Only 13 out of the 109 chat classes had representative samples in both training and test sets.

We therefore had to look into a number of ways to collect additional examples, without overly imposing on the HEs who had done the initial labeling. (Some of our findings could be useful for organizations trying to develop machine learning applications on limited data.)

## Expanding the training set

The central problem facing us was data imbalance: a lot of examples of one kind (needs-human) of question but very few of the other kinds (domains:add-mapping). Broadly speaking, the approaches to this problem are to either make better use of the few examples that are available, or collect new ones.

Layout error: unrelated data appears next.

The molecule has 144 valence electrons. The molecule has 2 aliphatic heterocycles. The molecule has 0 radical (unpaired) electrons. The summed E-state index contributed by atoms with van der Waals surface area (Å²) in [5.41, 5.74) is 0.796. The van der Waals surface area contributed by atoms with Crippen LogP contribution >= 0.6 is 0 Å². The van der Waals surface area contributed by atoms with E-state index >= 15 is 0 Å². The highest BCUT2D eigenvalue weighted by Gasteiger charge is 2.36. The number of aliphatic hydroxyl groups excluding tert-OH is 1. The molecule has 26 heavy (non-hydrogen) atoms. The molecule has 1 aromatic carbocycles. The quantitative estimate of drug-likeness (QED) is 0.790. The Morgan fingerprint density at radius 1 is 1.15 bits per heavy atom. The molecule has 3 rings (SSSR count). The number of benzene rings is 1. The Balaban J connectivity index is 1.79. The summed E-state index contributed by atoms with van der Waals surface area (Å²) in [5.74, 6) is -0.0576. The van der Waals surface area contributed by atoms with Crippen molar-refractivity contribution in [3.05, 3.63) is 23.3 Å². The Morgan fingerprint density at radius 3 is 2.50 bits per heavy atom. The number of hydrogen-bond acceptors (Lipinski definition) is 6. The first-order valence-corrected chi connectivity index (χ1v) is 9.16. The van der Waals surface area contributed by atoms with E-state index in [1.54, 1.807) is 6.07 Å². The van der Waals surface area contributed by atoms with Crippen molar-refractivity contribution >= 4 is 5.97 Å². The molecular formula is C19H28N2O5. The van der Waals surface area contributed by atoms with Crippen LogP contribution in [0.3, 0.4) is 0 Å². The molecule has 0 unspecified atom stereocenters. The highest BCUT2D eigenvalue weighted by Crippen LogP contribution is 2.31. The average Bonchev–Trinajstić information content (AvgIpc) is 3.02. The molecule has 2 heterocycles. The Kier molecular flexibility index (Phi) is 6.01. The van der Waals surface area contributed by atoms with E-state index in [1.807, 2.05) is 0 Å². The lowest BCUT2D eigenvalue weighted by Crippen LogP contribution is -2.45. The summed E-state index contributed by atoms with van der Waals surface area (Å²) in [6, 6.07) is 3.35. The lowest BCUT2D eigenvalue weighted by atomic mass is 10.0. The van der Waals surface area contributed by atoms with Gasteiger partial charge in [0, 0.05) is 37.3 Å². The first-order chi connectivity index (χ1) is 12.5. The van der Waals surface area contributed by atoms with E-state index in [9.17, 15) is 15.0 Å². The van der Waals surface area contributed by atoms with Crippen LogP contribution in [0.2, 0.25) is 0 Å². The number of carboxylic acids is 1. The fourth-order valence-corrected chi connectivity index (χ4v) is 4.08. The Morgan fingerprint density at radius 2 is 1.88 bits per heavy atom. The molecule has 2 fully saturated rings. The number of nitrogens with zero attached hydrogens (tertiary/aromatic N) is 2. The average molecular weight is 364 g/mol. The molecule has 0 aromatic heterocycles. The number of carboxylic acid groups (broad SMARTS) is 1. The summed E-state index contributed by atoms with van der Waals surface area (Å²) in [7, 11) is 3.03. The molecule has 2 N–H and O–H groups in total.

We first attempted to label new data, but the task of identifying several thousand examples of sparse classes was challenging. The next choice was to identify a way to weight the examples so that the learning algorithm can pay more attention to the infrequently occurring cases, and less to those cases which occur frequently. This works for some classes better than others.

We also attempted to generate synthetic examples to address the imbalance. Again, this had impact on some cases more than others. We speculate it is because the cases we were attempting to model tend to be far apart in syntactic similarity. The most impact came from bootstrapping with nearest neighbor search and from the use of cross validation. These are described below.

## Bootstrapping using semantic search